by Richard Michelson on May 15, 2012
from Celebrating Sendak, a special edition of Hunger Mountain.
Check out www.HungerMtn.org
In 2002, when my children’s book Too Young for Yiddish was accepted for publication by Charlesbridge Publishers, my editor asked if there was anyone in particular that I would like to “blurb” the book. With no lack of chutzpah I suggested Maurice Sendak. Why not start at the top. And it was common knowledge that Sendak’s Wild Things were based on his Yiddish speaking, Holocaust surviving Aunts and Uncles, who “terrorized” the young Maurice with their constant attention. Yet, the adult Maurice had tamed these creatures, become their King, and developed a love of Yiddish culture.
“Sendak doesn’t do blurbs,” I was told. I decided to mail him my manuscript anyway. Perhaps the great author/artist would write back to decline, and I would be the proud owner of a signed letter of refusal. “Vat vas to lose,” as my Bubbe might say. If you don’t ask, then the answer is already “no.”
It was weeks later. I was sitting in my office at R. Michelson Galleries when the phone rang. The caller ID said: M. Sendak. I let it ring, and ring again, while I caught my breath. Had smart phones been as ubiquitous then, as now, I’d have surely snapped a picture: M. Sendak.
“I don’t do blurbs,” were the first four words that greeted me. No hello. No is Mr. Michelson there? “But your story touched my Yiddish heart,” he continued, (Silence on my end. Breath holding). “So I’ll write something this once.”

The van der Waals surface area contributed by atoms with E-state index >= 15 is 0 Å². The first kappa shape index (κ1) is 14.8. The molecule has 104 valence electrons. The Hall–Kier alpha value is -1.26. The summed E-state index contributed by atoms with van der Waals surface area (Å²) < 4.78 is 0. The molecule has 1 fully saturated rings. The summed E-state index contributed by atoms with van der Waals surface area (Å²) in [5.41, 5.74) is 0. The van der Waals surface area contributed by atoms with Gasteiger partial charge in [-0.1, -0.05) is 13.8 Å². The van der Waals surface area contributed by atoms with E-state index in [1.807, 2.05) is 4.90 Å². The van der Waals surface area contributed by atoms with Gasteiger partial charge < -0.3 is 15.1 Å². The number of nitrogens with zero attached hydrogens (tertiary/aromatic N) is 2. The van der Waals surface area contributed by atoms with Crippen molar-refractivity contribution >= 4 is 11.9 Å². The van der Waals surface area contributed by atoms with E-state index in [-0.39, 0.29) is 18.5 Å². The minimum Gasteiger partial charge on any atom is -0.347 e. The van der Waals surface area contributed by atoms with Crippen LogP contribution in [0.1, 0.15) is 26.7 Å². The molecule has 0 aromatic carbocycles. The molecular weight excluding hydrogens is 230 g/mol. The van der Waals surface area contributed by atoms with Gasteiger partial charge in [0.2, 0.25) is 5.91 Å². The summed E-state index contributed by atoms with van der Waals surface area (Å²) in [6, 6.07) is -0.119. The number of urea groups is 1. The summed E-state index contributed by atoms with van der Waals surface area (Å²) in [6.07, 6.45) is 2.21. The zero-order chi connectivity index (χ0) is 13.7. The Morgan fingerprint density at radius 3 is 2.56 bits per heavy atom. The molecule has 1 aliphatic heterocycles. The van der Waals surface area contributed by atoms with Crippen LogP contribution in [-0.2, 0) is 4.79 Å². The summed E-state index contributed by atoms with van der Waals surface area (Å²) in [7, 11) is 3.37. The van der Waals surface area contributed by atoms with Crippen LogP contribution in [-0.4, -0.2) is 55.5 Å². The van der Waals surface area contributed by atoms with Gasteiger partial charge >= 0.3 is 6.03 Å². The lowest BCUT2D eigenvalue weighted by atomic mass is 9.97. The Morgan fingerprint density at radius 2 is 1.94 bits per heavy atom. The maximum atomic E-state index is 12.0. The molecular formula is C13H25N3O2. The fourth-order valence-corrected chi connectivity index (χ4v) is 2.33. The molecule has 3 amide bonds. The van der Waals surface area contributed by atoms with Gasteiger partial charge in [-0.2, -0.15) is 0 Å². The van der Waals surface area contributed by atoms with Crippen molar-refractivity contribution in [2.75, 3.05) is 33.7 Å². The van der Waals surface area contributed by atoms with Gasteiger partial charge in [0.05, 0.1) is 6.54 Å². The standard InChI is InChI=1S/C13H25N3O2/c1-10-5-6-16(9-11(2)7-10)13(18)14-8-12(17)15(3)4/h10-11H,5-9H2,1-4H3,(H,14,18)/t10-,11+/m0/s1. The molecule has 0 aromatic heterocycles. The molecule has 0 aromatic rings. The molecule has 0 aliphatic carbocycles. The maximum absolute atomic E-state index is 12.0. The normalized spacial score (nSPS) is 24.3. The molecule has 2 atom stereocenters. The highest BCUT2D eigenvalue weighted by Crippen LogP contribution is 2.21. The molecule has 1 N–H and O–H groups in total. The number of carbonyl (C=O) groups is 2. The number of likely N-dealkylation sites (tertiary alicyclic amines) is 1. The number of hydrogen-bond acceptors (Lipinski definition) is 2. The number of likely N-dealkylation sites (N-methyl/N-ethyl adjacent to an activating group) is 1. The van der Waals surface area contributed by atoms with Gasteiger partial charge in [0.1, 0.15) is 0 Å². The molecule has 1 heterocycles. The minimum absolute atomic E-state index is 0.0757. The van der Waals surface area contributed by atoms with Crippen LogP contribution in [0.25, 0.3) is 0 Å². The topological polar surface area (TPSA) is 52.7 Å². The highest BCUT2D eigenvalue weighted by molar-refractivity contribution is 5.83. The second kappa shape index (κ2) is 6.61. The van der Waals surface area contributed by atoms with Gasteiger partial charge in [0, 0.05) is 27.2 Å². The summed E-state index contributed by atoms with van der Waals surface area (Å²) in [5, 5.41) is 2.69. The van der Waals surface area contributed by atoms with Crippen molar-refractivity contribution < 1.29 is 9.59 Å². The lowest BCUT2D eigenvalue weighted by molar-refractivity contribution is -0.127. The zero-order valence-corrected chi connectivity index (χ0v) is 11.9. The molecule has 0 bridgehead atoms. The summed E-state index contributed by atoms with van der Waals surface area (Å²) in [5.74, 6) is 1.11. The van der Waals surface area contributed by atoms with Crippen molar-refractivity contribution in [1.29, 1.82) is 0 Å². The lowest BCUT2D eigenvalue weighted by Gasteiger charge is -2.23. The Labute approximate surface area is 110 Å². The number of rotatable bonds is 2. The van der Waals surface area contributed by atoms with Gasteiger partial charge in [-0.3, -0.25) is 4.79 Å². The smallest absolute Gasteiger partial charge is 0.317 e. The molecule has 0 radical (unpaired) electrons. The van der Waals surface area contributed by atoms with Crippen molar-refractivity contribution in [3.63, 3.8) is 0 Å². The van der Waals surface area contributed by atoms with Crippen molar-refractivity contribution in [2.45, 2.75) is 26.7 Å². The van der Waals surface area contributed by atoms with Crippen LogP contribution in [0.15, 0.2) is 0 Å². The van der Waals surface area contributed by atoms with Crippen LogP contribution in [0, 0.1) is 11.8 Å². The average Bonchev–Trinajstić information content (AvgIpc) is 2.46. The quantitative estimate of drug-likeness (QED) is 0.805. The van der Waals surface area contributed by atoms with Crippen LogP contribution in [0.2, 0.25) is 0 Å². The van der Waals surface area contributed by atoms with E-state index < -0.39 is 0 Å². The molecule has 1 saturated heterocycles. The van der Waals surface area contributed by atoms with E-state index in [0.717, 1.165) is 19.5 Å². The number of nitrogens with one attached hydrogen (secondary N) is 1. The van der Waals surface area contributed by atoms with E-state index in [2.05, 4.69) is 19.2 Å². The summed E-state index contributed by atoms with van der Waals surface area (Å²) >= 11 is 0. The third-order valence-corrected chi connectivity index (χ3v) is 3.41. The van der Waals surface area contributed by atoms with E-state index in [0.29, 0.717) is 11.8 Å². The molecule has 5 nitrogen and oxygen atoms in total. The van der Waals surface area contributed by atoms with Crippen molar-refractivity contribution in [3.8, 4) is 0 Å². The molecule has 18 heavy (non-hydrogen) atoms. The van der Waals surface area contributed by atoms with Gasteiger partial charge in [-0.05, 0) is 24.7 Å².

We chatted. Yes, chatted. Me and Sendak. About his health (“I am an old man, I am dying. What’s to say?”), his current project, Brundibar (“It is not going well. What’s to say?”). Before hanging up, in the way of unthinking politeness, Mr. Sendak said, “so come visit someday.”
How many times in a lifetime does your caller ID say M. Sendak? “How about tomorrow,” I asked. “I can drive down to Connecticut. I’d love to see your Brunibar sketches.” (I’d love to see your sketches. Even I flinched at the triteness as I said/heard it). And that is how I came to visit Maurice Sendak and our acquaintance began.
When my daughter was eleven, in 1994, she performed in a traveling production of the opera Brundibar. This “entertainment” was originally put on by inmates in Terezin, the Nazi concentration camp, in order to fool the Red Cross into believing that “prisoners” were being treated humanely, and that the arts were flourishing in the camps. We now know that cast members — mostly children — were transported to Auschwitz and gassed after their performance.
At a concert in Lincoln Center of my daughter’s recreation of the role, the woman who played the Cat in the final performance prior to liberation, Ela Weissberger, attended. I had been preoccupied with worry for my daughter—how did she look on stage, would she hit all the right notes, and which “theater industry big shots” were in the audience. When I met Ela, all those petty concerns instantly vanished, and I realized the difference between acting for your art, and acting for your life. Since I often write about social justice issues, I try to remind myself of this lesson when I get too bogged down fretting about my book’s reception and whether I will win any “stars” from the reviewers. I try to keep in mind the real difficulties that many of the people I write about have encountered.